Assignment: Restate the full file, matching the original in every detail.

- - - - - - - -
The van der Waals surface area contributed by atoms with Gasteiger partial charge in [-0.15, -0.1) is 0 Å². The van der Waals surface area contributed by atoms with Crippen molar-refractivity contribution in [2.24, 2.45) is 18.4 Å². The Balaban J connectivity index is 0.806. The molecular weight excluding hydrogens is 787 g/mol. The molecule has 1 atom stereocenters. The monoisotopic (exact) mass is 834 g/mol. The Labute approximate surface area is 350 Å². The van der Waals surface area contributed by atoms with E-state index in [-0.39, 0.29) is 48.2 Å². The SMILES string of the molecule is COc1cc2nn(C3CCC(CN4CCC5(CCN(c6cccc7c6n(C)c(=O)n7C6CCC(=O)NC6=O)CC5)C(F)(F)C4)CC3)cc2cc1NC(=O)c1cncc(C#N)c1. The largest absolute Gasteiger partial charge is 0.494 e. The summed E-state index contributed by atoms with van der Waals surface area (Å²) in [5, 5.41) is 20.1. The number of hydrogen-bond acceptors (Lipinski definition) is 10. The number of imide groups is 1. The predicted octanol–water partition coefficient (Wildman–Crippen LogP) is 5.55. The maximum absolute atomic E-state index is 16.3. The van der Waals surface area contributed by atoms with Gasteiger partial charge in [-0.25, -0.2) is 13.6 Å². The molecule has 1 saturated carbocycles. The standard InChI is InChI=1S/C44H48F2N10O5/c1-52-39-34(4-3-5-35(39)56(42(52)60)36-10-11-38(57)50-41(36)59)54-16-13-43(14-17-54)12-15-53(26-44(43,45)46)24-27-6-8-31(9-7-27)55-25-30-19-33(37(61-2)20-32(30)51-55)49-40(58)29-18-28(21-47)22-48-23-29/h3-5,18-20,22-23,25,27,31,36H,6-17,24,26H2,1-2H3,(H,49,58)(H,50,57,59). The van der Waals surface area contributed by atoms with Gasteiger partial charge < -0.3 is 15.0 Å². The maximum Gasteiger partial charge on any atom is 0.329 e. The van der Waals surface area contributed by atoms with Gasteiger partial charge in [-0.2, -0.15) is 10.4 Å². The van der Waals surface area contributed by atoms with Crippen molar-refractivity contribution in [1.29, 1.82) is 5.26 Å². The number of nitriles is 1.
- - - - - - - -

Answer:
The van der Waals surface area contributed by atoms with Gasteiger partial charge in [-0.15, -0.1) is 0 Å². The van der Waals surface area contributed by atoms with Crippen molar-refractivity contribution in [2.24, 2.45) is 18.4 Å². The Balaban J connectivity index is 0.806. The molecular weight excluding hydrogens is 787 g/mol. The molecule has 1 atom stereocenters. The monoisotopic (exact) mass is 834 g/mol. The Labute approximate surface area is 350 Å². The van der Waals surface area contributed by atoms with E-state index in [-0.39, 0.29) is 48.2 Å². The SMILES string of the molecule is COc1cc2nn(C3CCC(CN4CCC5(CCN(c6cccc7c6n(C)c(=O)n7C6CCC(=O)NC6=O)CC5)C(F)(F)C4)CC3)cc2cc1NC(=O)c1cncc(C#N)c1. The largest absolute Gasteiger partial charge is 0.494 e. The summed E-state index contributed by atoms with van der Waals surface area (Å²) in [5, 5.41) is 20.1. The number of hydrogen-bond acceptors (Lipinski definition) is 10. The number of imide groups is 1. The predicted octanol–water partition coefficient (Wildman–Crippen LogP) is 5.55. The maximum absolute atomic E-state index is 16.3. The van der Waals surface area contributed by atoms with Gasteiger partial charge in [-0.25, -0.2) is 13.6 Å². The molecule has 1 saturated carbocycles. The standard InChI is InChI=1S/C44H48F2N10O5/c1-52-39-34(4-3-5-35(39)56(42(52)60)36-10-11-38(57)50-41(36)59)54-16-13-43(14-17-54)12-15-53(26-44(43,45)46)24-27-6-8-31(9-7-27)55-25-30-19-33(37(61-2)20-32(30)51-55)49-40(58)29-18-28(21-47)22-48-23-29/h3-5,18-20,22-23,25,27,31,36H,6-17,24,26H2,1-2H3,(H,49,58)(H,50,57,59). The van der Waals surface area contributed by atoms with Gasteiger partial charge < -0.3 is 15.0 Å². The maximum Gasteiger partial charge on any atom is 0.329 e. The van der Waals surface area contributed by atoms with Gasteiger partial charge in [-0.2, -0.15) is 10.4 Å². The van der Waals surface area contributed by atoms with Crippen molar-refractivity contribution in [1.29, 1.82) is 5.26 Å². The number of nitriles is 1.